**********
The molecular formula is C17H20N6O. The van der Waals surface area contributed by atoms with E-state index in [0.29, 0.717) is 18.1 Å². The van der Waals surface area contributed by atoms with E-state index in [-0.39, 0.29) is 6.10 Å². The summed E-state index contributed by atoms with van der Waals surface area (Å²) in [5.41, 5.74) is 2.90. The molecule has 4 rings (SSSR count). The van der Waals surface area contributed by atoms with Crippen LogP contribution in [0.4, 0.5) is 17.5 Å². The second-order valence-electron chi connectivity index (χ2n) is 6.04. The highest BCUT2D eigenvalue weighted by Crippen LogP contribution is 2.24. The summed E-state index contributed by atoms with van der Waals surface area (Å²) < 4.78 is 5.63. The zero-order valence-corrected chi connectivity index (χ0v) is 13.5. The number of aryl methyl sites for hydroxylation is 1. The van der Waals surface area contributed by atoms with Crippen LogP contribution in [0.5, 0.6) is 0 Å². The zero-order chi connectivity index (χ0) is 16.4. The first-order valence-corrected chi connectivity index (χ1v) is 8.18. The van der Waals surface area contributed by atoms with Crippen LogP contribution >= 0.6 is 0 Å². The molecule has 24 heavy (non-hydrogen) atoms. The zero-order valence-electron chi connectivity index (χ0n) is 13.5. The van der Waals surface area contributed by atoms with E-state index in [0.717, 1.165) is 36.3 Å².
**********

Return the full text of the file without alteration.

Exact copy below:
The molecular formula is C17H20N6O. The van der Waals surface area contributed by atoms with E-state index in [0.29, 0.717) is 18.1 Å². The van der Waals surface area contributed by atoms with E-state index in [-0.39, 0.29) is 6.10 Å². The summed E-state index contributed by atoms with van der Waals surface area (Å²) in [5.41, 5.74) is 2.90. The molecule has 4 rings (SSSR count). The van der Waals surface area contributed by atoms with Crippen LogP contribution in [0.4, 0.5) is 17.5 Å². The second-order valence-electron chi connectivity index (χ2n) is 6.04. The highest BCUT2D eigenvalue weighted by Crippen LogP contribution is 2.24. The summed E-state index contributed by atoms with van der Waals surface area (Å²) < 4.78 is 5.63. The zero-order valence-corrected chi connectivity index (χ0v) is 13.5. The number of aryl methyl sites for hydroxylation is 1. The van der Waals surface area contributed by atoms with Crippen LogP contribution in [0.5, 0.6) is 0 Å². The zero-order chi connectivity index (χ0) is 16.4. The first-order valence-corrected chi connectivity index (χ1v) is 8.18. The van der Waals surface area contributed by atoms with Crippen LogP contribution >= 0.6 is 0 Å². The molecule has 24 heavy (non-hydrogen) atoms. The zero-order valence-electron chi connectivity index (χ0n) is 13.5. The van der Waals surface area contributed by atoms with E-state index in [0.717, 1.165) is 36.3 Å².